“Man is of soul and body, formed for deeds Of high resolve;
on fancy’s boldest wings.”
“If winter comes, can spring be far behind?”
Here is a very small excerpt taken from the lyrical drama ‘Hellas’ by Shelley, which he dedicated to the Prince Alexander Mavrocordato of Wallachia. This drama is rich in historic imagery, taking influence from a fascinating period in humanities great adventure; when God kings waged wars, blood, wine and romance were thick on the ground; Greek, Persian, Arab and Oriental imagery and characters all merge and mingle on the page.
Shelley is certainly a western seer, a sage with fabulous gifts of insight into the mystic and most of all, a brilliant story teller, renegade poet, political thinker and bizarrely, devout atheist (or someone who opposed organised religion and its norms at the time). Shelley died at the tender age of 29, he led what you could call ‘a full life’ (which seems a distinct underestimation). He was outrageously talented and fearless, a true free spirit who embraced the burgeoning ‘free love’ movement (which only seemed to influence a handful of poets and artists at the time!) Shelley attacked monarchy, war, commercial practices and religion whilst championing republicanism, vegetarianism, free love and atheism.
“Rise like Lions after slumber
In unvanquishable number -
Shake your chains to earth like dew
Which in sleep had fallen on you -
Ye are many – they are few.”
Every poet of the romantic persuasion should have a bit of Shelley in them. Its the part that wishes to stay up all night long, lamenting the open, pale moon, sipping wine with Dionysus and making love with Sirens and Faeries. The hopeless (and ever hopeful) romantic. We all need a little genuine, joy based debauchery, carefree expressions of exuberance, if in word and image alone. As Shelley once said ‘the poet is both a Creator and a Destroyer’ surely insinuating that the poet rides the waves of spontaneous creation which rise and fall of their own accord. This poet wishes only to be with that which speaks through them in formless, uninhibited and timeless love. Poets feel an unspeakable obligation to transmit the ethereal, the otherwordly, the unimagined beauty of existence via ball point, quill or keyboard. Like divine spokespeople, they have an essential role in any civilised society and Shelley’s words speak as vibrantly and as intensely as they did all those years ago. He creates great vistas in our minds which cannot be washed away; conjures unknown emotions, challenges and soothes with tenderness and guile. Shelley wished to be remembered in such a way:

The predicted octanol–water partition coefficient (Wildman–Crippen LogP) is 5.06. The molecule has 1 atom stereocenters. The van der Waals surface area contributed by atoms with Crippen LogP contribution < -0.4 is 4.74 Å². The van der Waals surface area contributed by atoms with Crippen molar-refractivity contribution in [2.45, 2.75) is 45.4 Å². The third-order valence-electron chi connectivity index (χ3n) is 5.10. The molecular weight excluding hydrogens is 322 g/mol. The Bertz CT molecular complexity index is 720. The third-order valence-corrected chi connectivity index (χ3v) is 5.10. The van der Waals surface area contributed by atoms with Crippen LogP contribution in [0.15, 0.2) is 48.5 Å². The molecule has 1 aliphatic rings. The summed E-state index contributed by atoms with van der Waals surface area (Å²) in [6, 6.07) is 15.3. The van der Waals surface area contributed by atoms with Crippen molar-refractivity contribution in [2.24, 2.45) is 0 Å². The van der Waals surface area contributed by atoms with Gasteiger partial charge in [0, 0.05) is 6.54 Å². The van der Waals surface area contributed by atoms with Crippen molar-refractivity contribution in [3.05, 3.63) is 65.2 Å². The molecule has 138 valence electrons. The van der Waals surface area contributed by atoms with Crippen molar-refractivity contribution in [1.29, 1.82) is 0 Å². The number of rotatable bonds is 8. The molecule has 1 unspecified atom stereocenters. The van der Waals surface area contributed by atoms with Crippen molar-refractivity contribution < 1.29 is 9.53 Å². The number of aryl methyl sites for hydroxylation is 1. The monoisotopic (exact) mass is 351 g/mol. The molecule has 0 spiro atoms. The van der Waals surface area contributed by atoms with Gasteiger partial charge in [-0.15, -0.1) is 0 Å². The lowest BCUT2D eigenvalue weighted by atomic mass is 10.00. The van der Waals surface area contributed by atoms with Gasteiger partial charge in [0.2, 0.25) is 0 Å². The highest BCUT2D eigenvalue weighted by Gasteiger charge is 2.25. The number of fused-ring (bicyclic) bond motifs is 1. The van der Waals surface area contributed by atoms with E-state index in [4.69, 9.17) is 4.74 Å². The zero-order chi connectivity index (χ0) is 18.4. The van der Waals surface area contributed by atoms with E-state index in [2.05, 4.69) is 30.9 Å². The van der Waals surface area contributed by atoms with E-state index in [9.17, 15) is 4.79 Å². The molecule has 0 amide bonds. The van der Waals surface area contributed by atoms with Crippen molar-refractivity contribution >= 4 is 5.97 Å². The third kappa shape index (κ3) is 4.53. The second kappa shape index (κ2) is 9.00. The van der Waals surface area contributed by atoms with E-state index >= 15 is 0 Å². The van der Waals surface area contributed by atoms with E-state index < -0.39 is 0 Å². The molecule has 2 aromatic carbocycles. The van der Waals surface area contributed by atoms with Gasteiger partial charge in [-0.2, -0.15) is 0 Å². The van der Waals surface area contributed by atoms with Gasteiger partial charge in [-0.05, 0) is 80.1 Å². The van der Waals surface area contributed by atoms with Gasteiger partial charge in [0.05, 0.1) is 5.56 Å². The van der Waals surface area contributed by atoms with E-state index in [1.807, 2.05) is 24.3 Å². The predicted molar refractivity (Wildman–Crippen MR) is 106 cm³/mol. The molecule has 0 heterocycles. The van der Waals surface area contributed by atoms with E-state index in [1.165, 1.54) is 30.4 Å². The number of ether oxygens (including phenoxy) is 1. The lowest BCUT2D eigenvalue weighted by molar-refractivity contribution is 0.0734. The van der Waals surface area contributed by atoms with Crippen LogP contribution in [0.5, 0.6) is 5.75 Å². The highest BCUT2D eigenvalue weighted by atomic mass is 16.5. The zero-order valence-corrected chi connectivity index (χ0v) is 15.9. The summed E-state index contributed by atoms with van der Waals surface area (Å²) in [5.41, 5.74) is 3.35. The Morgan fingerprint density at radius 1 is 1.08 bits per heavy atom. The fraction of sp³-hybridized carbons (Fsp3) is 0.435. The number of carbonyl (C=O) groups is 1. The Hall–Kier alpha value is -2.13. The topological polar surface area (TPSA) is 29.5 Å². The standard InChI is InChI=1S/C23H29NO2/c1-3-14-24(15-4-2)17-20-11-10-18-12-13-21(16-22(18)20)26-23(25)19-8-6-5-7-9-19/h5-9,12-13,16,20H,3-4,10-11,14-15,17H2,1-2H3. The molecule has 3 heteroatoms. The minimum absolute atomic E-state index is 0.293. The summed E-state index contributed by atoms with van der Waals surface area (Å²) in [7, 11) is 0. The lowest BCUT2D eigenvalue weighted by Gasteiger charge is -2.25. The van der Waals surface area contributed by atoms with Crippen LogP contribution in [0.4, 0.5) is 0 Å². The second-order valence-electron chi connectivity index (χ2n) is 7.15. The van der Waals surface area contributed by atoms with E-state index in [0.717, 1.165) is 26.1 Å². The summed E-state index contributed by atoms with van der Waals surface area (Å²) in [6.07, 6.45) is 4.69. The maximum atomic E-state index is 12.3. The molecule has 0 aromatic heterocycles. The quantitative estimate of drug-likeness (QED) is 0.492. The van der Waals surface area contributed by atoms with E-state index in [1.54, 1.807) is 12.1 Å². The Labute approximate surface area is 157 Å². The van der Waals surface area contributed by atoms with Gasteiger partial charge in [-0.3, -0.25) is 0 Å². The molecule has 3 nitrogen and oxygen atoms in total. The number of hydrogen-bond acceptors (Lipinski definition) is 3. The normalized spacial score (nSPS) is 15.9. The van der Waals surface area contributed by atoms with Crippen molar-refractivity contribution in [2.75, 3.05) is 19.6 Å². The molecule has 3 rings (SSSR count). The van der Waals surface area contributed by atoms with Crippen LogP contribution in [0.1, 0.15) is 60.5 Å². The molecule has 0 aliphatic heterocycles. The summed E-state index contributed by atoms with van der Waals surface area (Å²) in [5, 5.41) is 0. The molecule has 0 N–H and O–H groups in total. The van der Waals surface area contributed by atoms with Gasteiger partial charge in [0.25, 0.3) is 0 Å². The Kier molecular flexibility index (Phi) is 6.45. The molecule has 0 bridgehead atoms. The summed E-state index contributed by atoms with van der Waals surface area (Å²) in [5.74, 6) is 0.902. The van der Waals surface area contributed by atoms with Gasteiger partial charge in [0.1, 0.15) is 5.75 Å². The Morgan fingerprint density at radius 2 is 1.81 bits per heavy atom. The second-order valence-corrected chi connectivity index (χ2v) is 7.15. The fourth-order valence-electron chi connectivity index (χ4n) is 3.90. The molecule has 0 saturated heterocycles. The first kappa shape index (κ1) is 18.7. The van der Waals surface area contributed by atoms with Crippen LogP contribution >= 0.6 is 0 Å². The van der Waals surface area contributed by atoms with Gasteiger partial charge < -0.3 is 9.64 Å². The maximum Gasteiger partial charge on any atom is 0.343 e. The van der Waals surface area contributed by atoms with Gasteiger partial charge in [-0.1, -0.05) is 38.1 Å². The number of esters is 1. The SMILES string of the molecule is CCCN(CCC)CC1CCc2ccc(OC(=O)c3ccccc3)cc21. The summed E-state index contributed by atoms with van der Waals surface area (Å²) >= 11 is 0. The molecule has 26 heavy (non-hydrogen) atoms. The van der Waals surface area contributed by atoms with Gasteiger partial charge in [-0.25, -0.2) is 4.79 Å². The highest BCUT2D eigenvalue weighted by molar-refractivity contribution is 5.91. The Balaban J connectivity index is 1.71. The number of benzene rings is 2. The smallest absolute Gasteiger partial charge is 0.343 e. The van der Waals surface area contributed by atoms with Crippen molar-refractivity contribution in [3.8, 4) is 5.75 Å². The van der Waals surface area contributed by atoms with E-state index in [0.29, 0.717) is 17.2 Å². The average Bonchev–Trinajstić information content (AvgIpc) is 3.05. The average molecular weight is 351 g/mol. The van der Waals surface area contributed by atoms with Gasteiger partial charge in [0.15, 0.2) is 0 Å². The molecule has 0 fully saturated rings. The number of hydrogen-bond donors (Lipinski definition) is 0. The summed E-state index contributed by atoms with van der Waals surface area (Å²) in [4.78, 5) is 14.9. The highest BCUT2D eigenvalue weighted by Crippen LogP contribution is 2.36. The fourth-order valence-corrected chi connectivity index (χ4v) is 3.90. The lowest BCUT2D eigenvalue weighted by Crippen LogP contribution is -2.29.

Drive my dead thoughts over the universe
Like withered leaves to quicken a new birth!….
Scatter, as from an unextinguished hearth
Ashes and sparks, my words among mankind!……
Here is a flavour of Hellas, one of the choruses that inspired this post:
Worlds on worlds are rolling ever
From creation to decay,
Like the bubbles of a river,
Sparkling, bursting, borne away.
But they are still immortal
Who, thought birth’s orient
And death’s dark chasm hurrying to
Clothe their unceasing flight
In the brief dust and light
Gathered around their chariots as
New shapes they still may
New gods, new laws receive,
Bright or dim are they, as the robes
On Death’s bare ribs had cast.
This is an incredible passage and is a succinct description of what some would call a very ‘spiritual’ description or insight into our conscious state of being. There seems some esoteric understanding being exhibited here and it is fascinating to think of what influenced Shelley or his reactions to such reflections. A form of fertile inspiration and eloquence which is awe inspiring! They certainly don’t make atheist like they used to!!!!